Car pollution caused asthma in 350,000 Indian kids, finds study
South Korea (31 percent) had the highest proportion of traffic pollution-attributable childhood asthma incidence. The UK ranked 24th of the 194 countries, the US 25th, China 19th, and India 58th
Traffic pollution caused asthma among 350,000 children in India, the second largest after China, in 2015, finds a Lancet study that analysed 194 countries.
The study, published in the Lancet Planetary Health, found that the largest number of cases (760,000) of traffic pollution-related asthma were in China.
It could be because China has the second largest population of children and the third highest concentration of nitrogen dioxide (NO2), which is an indicator of traffic pollution.
India had the next largest number of cases (350,000) due to its large population of children, said researchers from the George Washington University in the US. The US (240,000), Indonesia (160,000) and Brazil (140,000) had the next largest burdens.
"Our findings suggest millions of new cases of paediatric asthma could be prevented in cities around the world by reducing air pollution," said Susan C. Anenberg, Associate Professor at the George Washington University in the US.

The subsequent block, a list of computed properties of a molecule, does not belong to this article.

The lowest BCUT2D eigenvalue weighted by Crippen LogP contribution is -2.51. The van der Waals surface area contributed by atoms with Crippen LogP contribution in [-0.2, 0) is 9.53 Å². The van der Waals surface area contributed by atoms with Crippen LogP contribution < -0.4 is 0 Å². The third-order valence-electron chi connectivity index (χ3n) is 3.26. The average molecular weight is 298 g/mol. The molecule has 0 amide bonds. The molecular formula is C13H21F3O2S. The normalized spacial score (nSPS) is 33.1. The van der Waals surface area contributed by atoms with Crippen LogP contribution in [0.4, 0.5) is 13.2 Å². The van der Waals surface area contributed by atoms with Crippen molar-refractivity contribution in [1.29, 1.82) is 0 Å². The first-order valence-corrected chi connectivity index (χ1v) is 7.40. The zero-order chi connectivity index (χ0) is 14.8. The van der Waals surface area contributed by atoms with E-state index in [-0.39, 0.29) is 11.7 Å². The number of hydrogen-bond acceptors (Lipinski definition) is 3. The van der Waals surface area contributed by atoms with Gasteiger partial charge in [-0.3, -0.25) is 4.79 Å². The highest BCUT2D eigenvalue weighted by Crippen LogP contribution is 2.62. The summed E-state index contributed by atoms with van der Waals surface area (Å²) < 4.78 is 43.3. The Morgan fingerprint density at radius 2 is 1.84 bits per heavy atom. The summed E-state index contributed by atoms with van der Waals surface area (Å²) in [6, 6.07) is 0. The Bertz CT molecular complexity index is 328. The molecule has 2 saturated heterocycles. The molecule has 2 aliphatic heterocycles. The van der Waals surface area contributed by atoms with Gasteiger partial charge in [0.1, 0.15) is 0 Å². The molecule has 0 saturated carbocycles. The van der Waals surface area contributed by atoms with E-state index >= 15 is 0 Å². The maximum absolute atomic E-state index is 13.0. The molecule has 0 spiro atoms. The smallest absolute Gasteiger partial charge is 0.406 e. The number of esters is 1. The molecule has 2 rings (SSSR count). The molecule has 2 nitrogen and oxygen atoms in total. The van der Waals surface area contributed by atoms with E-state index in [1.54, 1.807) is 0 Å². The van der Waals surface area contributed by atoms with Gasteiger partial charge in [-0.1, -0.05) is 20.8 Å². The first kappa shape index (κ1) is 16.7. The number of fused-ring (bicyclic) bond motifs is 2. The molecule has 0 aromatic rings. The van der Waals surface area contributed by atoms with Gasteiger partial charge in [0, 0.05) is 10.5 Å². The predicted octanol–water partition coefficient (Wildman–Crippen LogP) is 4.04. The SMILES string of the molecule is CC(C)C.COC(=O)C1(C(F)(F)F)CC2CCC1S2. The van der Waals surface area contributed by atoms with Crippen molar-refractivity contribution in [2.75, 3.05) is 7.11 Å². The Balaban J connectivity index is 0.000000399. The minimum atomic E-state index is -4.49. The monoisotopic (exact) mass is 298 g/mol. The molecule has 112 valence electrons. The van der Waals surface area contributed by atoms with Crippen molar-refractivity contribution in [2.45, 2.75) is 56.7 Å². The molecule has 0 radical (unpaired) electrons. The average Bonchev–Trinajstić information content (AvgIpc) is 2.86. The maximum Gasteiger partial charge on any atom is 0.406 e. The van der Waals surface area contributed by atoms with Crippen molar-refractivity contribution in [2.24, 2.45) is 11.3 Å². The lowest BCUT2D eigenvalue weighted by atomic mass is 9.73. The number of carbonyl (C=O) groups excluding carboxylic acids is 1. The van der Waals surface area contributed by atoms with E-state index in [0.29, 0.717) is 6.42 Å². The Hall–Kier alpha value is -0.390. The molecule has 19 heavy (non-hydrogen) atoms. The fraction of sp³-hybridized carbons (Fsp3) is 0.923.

Globally, the study suggests there are 170 new cases of traffic pollution-related asthma per 100,000 children every year, and 13 per cent of childhood asthma cases diagnosed each year are linked to traffic pollution.
South Korea (31 per cent) had the highest proportion of traffic pollution-attributable childhood asthma incidence. The UK ranked 24th of the 194 countries, the US 25th, China 19th, and India 58th.
India ranks below other countries for this metric because although levels of other pollutants (particularly PM2.5) in the country are among the highest in the world, NO2 levels (between 2010 and 2012) in Indian cities appear to be lower than or comparable with European and US cities, the researchers said.
"Improving access to cleaner forms of transportation, like electric public transport and active commuting by cycling and walking, would not only lower NO2 levels but would also reduce asthma, enhance physical fitness and cut greenhouse gas emissions," Anenberg said.
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